It is a catch22 since for the most part, it is only through exposure that a student/family will get educated about what is good teaching/ballet and what is bad teaching/ballet. You have to get about the industry to see what is out there. It is good or it is bad, there is no in between in ballet.


In auditions, I rarely see students who have a strong sense of their ability to rotate their legs in their hip sockets and stand up straight. From personal experience with teaching turn out to students who have not been yes, pushed to use the turn out they have, it has often be said to me by my students that they have never been asked to rotate their legs are far as I am asking. I expect difficulty on all parts, mine and on theirs, but I watch them like a hawk and I have to slow way down in vocabulary so that the rotation/placement basics can be re-enforced before moving on. Students get bored because they do not feel like they are progressing since progress has always been increased vocabulary. It requires teaching students/families a new value system of learning ballet. If a knee hurts, sit down, ice, see PT. Begin again slowly, when cleared by PT. Without the stability of "turn out" increased vocabulary is not advisable, but that is also the case when students are not taught to rotated correctly without increasing the amount of turn out.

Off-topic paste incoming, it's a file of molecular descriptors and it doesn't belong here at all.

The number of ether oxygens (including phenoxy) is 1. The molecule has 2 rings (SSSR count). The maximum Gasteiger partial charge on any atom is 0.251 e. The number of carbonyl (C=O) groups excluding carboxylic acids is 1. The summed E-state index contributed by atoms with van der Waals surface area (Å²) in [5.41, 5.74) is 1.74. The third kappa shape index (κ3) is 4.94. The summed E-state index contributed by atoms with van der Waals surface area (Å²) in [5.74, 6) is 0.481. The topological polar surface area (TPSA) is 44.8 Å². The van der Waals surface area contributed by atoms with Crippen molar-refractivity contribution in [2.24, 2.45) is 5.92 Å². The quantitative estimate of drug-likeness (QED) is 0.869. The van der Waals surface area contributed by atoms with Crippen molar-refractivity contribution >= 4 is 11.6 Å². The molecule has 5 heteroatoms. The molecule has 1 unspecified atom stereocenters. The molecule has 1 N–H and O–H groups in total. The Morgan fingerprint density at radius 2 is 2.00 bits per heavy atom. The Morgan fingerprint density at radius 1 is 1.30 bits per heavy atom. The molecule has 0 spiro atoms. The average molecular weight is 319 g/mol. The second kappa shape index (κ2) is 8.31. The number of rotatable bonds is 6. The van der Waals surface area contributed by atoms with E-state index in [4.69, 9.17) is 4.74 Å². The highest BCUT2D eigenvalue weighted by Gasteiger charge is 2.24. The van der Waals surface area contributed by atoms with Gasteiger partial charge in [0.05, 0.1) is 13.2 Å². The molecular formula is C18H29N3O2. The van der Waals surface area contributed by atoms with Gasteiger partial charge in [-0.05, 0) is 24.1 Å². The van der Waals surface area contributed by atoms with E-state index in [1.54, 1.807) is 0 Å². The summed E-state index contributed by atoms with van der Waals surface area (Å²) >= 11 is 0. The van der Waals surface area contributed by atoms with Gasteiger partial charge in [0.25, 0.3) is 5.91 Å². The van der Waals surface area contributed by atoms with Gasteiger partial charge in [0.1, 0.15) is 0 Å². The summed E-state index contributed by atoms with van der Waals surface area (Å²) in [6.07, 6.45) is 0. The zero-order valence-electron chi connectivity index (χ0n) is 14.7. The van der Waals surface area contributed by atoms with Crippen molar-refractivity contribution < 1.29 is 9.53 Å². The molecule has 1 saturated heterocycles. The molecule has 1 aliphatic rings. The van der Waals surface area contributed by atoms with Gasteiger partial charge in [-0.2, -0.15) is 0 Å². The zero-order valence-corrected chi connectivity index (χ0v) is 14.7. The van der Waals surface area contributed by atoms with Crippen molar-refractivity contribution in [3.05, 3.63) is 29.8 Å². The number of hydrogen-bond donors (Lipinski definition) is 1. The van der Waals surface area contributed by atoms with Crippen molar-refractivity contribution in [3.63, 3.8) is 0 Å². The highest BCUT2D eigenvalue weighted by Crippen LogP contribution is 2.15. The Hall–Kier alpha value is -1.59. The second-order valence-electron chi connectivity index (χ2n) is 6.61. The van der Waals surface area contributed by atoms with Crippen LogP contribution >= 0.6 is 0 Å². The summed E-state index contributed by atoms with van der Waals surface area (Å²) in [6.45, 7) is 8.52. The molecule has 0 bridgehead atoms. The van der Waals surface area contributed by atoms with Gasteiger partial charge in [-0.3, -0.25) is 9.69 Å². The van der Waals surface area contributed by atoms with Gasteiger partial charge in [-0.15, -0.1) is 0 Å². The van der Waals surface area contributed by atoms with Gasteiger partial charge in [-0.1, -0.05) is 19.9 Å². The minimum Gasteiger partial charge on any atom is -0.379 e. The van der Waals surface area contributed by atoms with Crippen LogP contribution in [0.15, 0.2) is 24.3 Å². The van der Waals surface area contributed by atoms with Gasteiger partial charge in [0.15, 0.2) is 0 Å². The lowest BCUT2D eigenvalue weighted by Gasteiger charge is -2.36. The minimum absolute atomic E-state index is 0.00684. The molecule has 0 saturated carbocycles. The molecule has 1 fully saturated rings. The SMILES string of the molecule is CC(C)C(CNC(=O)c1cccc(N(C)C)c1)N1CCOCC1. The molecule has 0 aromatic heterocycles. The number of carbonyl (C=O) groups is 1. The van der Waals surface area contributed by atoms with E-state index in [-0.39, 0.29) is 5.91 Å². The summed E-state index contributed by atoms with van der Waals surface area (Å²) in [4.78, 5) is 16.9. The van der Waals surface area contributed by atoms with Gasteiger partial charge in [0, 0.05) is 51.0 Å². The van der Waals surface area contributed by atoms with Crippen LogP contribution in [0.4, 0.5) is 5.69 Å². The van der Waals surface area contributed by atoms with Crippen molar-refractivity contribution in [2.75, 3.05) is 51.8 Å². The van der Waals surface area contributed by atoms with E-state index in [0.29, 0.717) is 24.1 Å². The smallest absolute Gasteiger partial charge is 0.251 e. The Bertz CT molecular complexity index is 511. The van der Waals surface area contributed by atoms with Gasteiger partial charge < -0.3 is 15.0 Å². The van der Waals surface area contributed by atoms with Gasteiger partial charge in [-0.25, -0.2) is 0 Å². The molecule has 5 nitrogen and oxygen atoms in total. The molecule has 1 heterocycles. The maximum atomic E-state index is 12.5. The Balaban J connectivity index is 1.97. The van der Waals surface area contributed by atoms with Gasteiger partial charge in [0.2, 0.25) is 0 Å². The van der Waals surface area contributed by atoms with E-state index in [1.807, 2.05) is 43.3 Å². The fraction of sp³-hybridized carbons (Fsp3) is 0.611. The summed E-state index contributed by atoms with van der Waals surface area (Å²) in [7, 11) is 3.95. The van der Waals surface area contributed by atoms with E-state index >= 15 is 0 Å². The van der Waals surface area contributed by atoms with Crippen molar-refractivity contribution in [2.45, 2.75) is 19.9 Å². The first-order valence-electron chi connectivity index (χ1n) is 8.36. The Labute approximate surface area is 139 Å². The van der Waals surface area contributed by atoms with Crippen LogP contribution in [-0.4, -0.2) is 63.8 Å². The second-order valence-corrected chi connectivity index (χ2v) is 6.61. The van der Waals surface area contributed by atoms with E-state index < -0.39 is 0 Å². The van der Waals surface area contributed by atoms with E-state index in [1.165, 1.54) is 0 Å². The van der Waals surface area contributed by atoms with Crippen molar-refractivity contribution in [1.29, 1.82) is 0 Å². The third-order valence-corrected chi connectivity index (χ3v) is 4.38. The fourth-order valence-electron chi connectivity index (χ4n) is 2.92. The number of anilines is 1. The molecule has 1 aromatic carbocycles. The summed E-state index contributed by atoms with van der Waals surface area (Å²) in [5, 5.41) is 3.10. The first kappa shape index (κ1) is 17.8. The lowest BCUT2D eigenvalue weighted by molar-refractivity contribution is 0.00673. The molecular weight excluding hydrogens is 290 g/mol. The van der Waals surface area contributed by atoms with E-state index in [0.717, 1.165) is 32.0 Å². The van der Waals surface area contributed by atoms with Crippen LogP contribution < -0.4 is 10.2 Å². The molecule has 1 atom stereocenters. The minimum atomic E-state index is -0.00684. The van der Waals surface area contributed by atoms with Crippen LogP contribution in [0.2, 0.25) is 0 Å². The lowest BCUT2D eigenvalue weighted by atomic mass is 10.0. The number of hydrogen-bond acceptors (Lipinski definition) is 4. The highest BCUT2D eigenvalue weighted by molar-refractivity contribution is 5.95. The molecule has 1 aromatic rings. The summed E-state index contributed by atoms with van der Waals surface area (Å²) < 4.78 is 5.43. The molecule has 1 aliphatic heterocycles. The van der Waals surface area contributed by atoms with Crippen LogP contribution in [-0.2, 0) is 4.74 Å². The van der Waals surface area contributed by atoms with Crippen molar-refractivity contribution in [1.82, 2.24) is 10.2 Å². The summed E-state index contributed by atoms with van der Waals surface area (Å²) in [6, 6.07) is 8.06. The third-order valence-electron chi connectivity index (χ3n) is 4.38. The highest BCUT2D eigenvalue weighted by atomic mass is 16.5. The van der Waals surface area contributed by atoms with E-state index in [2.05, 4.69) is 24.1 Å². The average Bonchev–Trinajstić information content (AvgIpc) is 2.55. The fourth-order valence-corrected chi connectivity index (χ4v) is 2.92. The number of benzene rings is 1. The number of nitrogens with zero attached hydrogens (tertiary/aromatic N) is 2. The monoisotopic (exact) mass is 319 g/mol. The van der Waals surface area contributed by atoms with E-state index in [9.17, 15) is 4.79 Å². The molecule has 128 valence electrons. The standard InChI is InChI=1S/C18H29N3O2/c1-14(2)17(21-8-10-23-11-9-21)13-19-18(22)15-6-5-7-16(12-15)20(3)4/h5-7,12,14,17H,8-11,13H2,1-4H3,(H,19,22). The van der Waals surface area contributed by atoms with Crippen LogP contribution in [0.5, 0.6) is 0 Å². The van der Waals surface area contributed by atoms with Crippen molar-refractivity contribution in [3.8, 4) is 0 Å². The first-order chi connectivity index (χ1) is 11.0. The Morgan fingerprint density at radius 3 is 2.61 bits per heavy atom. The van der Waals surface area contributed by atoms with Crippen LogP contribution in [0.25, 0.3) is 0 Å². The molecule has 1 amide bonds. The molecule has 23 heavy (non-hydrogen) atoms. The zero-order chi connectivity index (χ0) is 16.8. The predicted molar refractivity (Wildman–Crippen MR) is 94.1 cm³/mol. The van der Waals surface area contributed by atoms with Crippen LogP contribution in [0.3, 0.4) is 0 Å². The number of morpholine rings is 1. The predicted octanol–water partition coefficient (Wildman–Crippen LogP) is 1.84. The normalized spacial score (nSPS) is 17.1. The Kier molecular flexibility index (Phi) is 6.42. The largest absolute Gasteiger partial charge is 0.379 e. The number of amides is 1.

If your DC is of a level where the basics are still being developed, find a place that is suited for you and child since teaching ballet to anyone needs to be a relationship between teacher, student and familiy.